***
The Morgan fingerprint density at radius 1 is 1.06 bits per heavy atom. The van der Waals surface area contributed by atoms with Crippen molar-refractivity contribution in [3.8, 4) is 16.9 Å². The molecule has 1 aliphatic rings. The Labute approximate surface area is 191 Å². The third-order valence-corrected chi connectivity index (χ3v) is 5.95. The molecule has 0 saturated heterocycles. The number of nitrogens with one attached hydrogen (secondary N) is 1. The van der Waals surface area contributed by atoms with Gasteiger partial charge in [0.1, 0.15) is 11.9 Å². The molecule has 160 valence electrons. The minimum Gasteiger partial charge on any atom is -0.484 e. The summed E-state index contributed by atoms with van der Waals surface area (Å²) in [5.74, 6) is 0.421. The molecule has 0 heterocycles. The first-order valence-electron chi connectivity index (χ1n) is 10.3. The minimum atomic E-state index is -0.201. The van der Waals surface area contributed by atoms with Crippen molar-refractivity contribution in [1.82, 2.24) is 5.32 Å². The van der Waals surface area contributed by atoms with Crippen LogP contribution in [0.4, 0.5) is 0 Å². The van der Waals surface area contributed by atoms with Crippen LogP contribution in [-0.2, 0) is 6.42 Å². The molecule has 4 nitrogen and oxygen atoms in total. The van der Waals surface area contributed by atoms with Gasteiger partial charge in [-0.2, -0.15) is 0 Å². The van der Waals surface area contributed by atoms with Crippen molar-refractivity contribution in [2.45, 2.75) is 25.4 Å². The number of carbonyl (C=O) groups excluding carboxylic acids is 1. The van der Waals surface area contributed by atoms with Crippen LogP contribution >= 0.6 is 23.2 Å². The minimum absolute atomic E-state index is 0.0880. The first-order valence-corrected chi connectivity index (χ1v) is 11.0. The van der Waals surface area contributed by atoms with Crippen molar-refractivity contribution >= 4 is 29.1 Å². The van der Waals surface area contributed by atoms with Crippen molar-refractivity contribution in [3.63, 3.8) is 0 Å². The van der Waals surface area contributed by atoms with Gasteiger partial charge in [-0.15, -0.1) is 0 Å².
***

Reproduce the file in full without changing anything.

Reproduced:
The Morgan fingerprint density at radius 1 is 1.06 bits per heavy atom. The van der Waals surface area contributed by atoms with Crippen molar-refractivity contribution in [3.8, 4) is 16.9 Å². The molecule has 1 aliphatic rings. The Labute approximate surface area is 191 Å². The third-order valence-corrected chi connectivity index (χ3v) is 5.95. The molecule has 0 saturated heterocycles. The number of nitrogens with one attached hydrogen (secondary N) is 1. The van der Waals surface area contributed by atoms with Gasteiger partial charge in [0.1, 0.15) is 11.9 Å². The molecule has 160 valence electrons. The minimum Gasteiger partial charge on any atom is -0.484 e. The summed E-state index contributed by atoms with van der Waals surface area (Å²) in [5.74, 6) is 0.421. The molecule has 0 heterocycles. The first-order valence-electron chi connectivity index (χ1n) is 10.3. The minimum atomic E-state index is -0.201. The van der Waals surface area contributed by atoms with Crippen molar-refractivity contribution in [1.82, 2.24) is 5.32 Å². The van der Waals surface area contributed by atoms with Crippen LogP contribution in [0.4, 0.5) is 0 Å². The van der Waals surface area contributed by atoms with Crippen LogP contribution in [-0.2, 0) is 6.42 Å². The molecule has 4 nitrogen and oxygen atoms in total. The van der Waals surface area contributed by atoms with Gasteiger partial charge in [-0.2, -0.15) is 0 Å². The van der Waals surface area contributed by atoms with Crippen molar-refractivity contribution in [2.45, 2.75) is 25.4 Å². The number of carbonyl (C=O) groups excluding carboxylic acids is 1. The van der Waals surface area contributed by atoms with Crippen LogP contribution >= 0.6 is 23.2 Å². The minimum absolute atomic E-state index is 0.0880. The first-order valence-corrected chi connectivity index (χ1v) is 11.0. The van der Waals surface area contributed by atoms with Crippen molar-refractivity contribution >= 4 is 29.1 Å². The van der Waals surface area contributed by atoms with Crippen molar-refractivity contribution in [3.63, 3.8) is 0 Å². The van der Waals surface area contributed by atoms with Gasteiger partial charge in [-0.15, -0.1) is 0 Å².